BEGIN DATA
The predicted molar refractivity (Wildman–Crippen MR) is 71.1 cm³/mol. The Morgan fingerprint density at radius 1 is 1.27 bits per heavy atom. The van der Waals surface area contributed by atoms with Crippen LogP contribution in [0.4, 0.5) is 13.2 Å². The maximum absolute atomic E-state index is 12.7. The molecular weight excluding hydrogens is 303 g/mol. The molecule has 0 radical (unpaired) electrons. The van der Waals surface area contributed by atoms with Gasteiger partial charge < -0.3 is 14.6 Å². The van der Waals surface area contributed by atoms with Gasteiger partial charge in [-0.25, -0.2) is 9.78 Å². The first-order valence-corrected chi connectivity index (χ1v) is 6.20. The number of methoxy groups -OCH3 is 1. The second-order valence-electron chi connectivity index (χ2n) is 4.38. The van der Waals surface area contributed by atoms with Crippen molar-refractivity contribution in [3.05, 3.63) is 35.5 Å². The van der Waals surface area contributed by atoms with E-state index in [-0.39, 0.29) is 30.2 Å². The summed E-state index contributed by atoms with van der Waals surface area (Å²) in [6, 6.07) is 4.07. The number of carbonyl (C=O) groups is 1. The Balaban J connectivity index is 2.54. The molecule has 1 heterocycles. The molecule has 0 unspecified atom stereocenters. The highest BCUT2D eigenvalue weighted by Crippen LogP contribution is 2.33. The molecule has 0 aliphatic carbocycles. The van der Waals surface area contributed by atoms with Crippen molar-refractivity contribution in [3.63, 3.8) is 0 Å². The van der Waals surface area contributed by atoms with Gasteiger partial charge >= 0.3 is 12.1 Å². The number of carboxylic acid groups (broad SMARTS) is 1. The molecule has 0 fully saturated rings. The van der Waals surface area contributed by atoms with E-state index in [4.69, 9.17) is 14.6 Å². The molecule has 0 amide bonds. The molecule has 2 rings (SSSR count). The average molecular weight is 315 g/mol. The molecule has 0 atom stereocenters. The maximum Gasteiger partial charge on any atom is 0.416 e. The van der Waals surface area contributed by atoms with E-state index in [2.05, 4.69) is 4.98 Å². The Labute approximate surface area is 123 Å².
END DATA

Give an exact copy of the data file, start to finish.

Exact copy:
The predicted molar refractivity (Wildman–Crippen MR) is 71.1 cm³/mol. The Morgan fingerprint density at radius 1 is 1.27 bits per heavy atom. The van der Waals surface area contributed by atoms with Crippen LogP contribution in [0.4, 0.5) is 13.2 Å². The maximum absolute atomic E-state index is 12.7. The molecular weight excluding hydrogens is 303 g/mol. The molecule has 0 radical (unpaired) electrons. The van der Waals surface area contributed by atoms with Gasteiger partial charge < -0.3 is 14.6 Å². The van der Waals surface area contributed by atoms with Gasteiger partial charge in [-0.25, -0.2) is 9.78 Å². The first-order valence-corrected chi connectivity index (χ1v) is 6.20. The number of methoxy groups -OCH3 is 1. The second-order valence-electron chi connectivity index (χ2n) is 4.38. The van der Waals surface area contributed by atoms with Crippen molar-refractivity contribution in [3.05, 3.63) is 35.5 Å². The van der Waals surface area contributed by atoms with E-state index in [-0.39, 0.29) is 30.2 Å². The summed E-state index contributed by atoms with van der Waals surface area (Å²) in [6, 6.07) is 4.07. The number of carbonyl (C=O) groups is 1. The Balaban J connectivity index is 2.54. The molecule has 1 heterocycles. The molecule has 0 unspecified atom stereocenters. The highest BCUT2D eigenvalue weighted by Crippen LogP contribution is 2.33. The molecule has 0 aliphatic carbocycles. The van der Waals surface area contributed by atoms with Crippen molar-refractivity contribution in [3.63, 3.8) is 0 Å². The van der Waals surface area contributed by atoms with Gasteiger partial charge >= 0.3 is 12.1 Å². The number of carboxylic acid groups (broad SMARTS) is 1. The molecule has 0 fully saturated rings. The van der Waals surface area contributed by atoms with E-state index in [4.69, 9.17) is 14.6 Å². The molecule has 0 amide bonds. The molecule has 2 rings (SSSR count). The average molecular weight is 315 g/mol. The molecule has 0 atom stereocenters. The maximum Gasteiger partial charge on any atom is 0.416 e. The van der Waals surface area contributed by atoms with E-state index in [2.05, 4.69) is 4.98 Å². The Labute approximate surface area is 123 Å².